- Broadcasters must comply with certain minimum requirements for editorial and advertisement content based on statutory provisions in the RTVA;24 for instance, they must present facts in editorial programmes (i.e., news programmes) in a fair and well-balanced manner.25 Furthermore, editorial content and advertisement content must be clearly separated from each other and labelled as such.26 Finally, broadcasters are banned from advertising tobacco goods, alcoholic beverages, political parties, religious beliefs and institutions, and therapeutic products and medical treatments.27 In addition to these duties, broadcasters subject to a public licence (e.g., SRG SSR) must appropriately express the variety of events and opinions in the totality of their editorial programmes (public service).28
Research activities of journalists editing news are protected by the fundamental right to freedom of media.29 The Swiss Federal Supreme Court (FSC) has confirmed, in principle, that journalists must be granted access not only to general public sources but also to sources that are not publicly available30 and that information gathering of journalists may only be limited if there is a legal basis to it (e.g., based on third-party rights that could be at stake).31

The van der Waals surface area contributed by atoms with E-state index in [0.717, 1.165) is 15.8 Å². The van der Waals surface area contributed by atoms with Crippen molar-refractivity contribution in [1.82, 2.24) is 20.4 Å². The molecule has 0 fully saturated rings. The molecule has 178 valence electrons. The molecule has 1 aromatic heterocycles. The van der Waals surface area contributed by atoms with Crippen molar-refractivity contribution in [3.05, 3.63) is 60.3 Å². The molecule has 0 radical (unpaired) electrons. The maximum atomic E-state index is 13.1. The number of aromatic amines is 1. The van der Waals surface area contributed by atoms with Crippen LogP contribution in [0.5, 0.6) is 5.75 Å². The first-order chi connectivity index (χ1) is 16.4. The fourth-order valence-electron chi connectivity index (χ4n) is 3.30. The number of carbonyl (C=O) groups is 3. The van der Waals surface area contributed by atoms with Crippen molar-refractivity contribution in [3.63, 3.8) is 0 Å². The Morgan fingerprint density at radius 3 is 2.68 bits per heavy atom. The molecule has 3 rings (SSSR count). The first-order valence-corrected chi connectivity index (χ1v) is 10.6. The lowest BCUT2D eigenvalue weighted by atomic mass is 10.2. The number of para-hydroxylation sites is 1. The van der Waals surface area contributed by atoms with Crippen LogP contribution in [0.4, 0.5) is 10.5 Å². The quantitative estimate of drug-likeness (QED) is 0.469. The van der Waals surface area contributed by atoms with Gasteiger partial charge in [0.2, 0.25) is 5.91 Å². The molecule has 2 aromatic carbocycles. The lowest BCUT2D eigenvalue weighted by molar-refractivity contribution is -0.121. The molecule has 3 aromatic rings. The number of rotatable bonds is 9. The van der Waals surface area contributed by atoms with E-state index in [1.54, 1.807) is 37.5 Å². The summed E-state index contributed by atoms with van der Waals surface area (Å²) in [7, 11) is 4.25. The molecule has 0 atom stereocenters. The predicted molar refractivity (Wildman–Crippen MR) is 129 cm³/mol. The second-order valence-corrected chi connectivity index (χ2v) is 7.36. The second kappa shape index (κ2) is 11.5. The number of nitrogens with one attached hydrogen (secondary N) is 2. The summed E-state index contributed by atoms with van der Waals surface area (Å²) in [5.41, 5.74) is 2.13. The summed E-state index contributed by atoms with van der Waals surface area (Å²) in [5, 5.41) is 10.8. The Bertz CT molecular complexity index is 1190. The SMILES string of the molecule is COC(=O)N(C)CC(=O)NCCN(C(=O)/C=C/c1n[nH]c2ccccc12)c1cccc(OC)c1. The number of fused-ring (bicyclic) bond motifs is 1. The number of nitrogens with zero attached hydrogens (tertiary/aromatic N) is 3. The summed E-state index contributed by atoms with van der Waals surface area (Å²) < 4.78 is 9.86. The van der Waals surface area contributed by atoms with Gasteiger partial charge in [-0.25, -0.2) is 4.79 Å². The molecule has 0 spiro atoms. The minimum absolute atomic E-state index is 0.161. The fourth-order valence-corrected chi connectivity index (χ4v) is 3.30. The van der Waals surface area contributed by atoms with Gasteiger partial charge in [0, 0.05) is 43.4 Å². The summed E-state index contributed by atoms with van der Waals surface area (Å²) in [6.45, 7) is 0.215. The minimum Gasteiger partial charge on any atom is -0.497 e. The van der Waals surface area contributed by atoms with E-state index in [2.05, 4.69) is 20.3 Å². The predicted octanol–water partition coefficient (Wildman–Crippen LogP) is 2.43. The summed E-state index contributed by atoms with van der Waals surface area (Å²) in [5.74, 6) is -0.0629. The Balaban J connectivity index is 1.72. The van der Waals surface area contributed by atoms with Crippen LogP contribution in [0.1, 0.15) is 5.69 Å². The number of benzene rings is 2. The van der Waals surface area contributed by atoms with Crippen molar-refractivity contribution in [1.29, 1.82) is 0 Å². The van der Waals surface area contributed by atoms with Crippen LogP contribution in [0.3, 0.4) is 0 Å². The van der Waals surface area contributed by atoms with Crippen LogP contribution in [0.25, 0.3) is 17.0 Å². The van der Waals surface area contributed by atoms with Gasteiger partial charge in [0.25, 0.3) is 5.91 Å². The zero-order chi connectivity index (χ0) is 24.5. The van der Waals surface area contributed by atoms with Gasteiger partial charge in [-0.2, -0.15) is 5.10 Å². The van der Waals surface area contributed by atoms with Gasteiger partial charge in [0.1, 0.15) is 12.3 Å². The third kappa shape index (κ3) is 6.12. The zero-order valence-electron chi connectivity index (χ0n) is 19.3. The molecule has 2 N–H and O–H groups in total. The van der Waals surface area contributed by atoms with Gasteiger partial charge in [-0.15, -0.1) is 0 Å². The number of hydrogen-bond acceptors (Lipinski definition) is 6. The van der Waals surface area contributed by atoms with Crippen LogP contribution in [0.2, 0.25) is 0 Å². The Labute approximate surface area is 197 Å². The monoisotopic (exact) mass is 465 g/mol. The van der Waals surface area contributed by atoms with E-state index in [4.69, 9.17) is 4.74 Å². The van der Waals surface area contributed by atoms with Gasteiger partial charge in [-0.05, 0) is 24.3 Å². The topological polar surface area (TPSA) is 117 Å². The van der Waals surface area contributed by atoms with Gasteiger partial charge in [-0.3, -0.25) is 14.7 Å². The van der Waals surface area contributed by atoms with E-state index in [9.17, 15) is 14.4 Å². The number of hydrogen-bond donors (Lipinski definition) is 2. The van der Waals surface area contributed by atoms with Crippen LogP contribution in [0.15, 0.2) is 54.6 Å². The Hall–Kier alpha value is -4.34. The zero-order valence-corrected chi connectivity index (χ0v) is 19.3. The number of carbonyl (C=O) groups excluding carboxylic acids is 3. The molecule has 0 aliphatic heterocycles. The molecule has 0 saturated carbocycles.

As regards journalists’ access to documents of public agencies, the Swiss Freedom of Information Act of 17 December 2004 (FAP)32 provides that anyone must be granted access to documents of the Swiss Federal Administration.33 However, this right to access may be limited based on several grounds, such as the impairment of the privacy of individuals, the implementation of official measures, the protection of professional or trade secrets or the endangerment of security in Switzerland.34 However, the incitement to breach official secrecy35 and to bribe public officials36 is strictly prohibited.
Furthermore, when gathering news, journalists should refrain from any breach of privacy or integrity of personality under private or criminal law statutes. In particular, it is considered a criminal offence under Swiss law to listen in on or record private conversations by using a listening or recording device or to disclose information gathered in such a manner without the permission of the participants.37 Finally, unlawful entry of a building, apartment or demarcated proprietary area can be prosecuted.38